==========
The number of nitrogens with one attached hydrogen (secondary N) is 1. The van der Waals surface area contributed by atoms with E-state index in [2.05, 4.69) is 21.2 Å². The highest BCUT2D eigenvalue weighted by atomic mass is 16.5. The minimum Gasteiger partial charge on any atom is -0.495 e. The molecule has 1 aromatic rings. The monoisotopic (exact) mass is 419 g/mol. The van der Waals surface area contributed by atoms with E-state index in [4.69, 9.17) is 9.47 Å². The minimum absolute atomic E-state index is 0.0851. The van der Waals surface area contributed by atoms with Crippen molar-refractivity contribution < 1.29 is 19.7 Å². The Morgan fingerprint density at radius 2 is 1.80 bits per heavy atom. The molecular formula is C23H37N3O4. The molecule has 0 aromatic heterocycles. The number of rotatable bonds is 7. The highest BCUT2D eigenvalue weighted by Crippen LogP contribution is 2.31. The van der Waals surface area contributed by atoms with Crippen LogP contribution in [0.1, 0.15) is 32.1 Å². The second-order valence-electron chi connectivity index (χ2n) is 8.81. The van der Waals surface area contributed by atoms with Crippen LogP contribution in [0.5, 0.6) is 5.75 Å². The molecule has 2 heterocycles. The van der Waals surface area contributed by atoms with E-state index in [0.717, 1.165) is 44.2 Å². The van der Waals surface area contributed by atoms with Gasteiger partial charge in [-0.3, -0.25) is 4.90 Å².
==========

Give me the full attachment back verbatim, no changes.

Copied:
The number of nitrogens with one attached hydrogen (secondary N) is 1. The van der Waals surface area contributed by atoms with E-state index in [2.05, 4.69) is 21.2 Å². The highest BCUT2D eigenvalue weighted by atomic mass is 16.5. The minimum Gasteiger partial charge on any atom is -0.495 e. The molecule has 1 aromatic rings. The monoisotopic (exact) mass is 419 g/mol. The van der Waals surface area contributed by atoms with E-state index in [4.69, 9.17) is 9.47 Å². The minimum absolute atomic E-state index is 0.0851. The van der Waals surface area contributed by atoms with Crippen molar-refractivity contribution < 1.29 is 19.7 Å². The Morgan fingerprint density at radius 2 is 1.80 bits per heavy atom. The molecular formula is C23H37N3O4. The molecule has 0 aromatic heterocycles. The number of rotatable bonds is 7. The highest BCUT2D eigenvalue weighted by Crippen LogP contribution is 2.31. The van der Waals surface area contributed by atoms with Crippen LogP contribution in [0.1, 0.15) is 32.1 Å². The second-order valence-electron chi connectivity index (χ2n) is 8.81. The van der Waals surface area contributed by atoms with Crippen LogP contribution in [0.5, 0.6) is 5.75 Å². The molecule has 2 heterocycles. The van der Waals surface area contributed by atoms with E-state index in [0.717, 1.165) is 44.2 Å². The van der Waals surface area contributed by atoms with Gasteiger partial charge in [-0.3, -0.25) is 4.90 Å².